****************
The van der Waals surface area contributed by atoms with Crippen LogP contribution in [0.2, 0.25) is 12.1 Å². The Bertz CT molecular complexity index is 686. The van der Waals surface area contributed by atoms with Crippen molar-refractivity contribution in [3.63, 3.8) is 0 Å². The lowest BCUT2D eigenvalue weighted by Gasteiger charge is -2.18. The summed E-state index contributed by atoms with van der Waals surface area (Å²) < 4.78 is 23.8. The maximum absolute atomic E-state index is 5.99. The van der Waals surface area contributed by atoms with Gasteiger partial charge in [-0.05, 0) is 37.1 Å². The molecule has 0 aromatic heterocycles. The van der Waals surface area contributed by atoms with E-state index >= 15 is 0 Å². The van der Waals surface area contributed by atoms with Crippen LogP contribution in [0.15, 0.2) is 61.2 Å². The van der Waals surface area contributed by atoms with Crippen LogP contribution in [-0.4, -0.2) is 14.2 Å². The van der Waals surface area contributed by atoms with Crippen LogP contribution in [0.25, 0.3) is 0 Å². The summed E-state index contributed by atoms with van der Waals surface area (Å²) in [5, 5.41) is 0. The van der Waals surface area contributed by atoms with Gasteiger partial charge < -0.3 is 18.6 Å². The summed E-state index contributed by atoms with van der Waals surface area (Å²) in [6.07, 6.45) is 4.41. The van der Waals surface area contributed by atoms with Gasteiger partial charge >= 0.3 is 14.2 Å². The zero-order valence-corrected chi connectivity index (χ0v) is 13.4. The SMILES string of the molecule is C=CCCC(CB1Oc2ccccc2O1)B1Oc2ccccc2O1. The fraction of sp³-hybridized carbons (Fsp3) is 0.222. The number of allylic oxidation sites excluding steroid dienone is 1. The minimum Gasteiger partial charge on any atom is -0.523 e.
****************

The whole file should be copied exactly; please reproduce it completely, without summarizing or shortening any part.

The van der Waals surface area contributed by atoms with Crippen LogP contribution in [0.2, 0.25) is 12.1 Å². The Bertz CT molecular complexity index is 686. The van der Waals surface area contributed by atoms with Crippen molar-refractivity contribution in [3.63, 3.8) is 0 Å². The lowest BCUT2D eigenvalue weighted by Gasteiger charge is -2.18. The summed E-state index contributed by atoms with van der Waals surface area (Å²) < 4.78 is 23.8. The maximum absolute atomic E-state index is 5.99. The van der Waals surface area contributed by atoms with Gasteiger partial charge in [-0.05, 0) is 37.1 Å². The molecule has 0 aromatic heterocycles. The van der Waals surface area contributed by atoms with E-state index >= 15 is 0 Å². The van der Waals surface area contributed by atoms with Crippen LogP contribution in [0.15, 0.2) is 61.2 Å². The van der Waals surface area contributed by atoms with Crippen LogP contribution in [-0.4, -0.2) is 14.2 Å². The van der Waals surface area contributed by atoms with Crippen LogP contribution in [0.25, 0.3) is 0 Å². The summed E-state index contributed by atoms with van der Waals surface area (Å²) in [5, 5.41) is 0. The van der Waals surface area contributed by atoms with Gasteiger partial charge < -0.3 is 18.6 Å². The summed E-state index contributed by atoms with van der Waals surface area (Å²) in [6.07, 6.45) is 4.41. The van der Waals surface area contributed by atoms with Gasteiger partial charge >= 0.3 is 14.2 Å². The zero-order valence-corrected chi connectivity index (χ0v) is 13.4. The SMILES string of the molecule is C=CCCC(CB1Oc2ccccc2O1)B1Oc2ccccc2O1. The fraction of sp³-hybridized carbons (Fsp3) is 0.222. The number of allylic oxidation sites excluding steroid dienone is 1. The minimum Gasteiger partial charge on any atom is -0.523 e.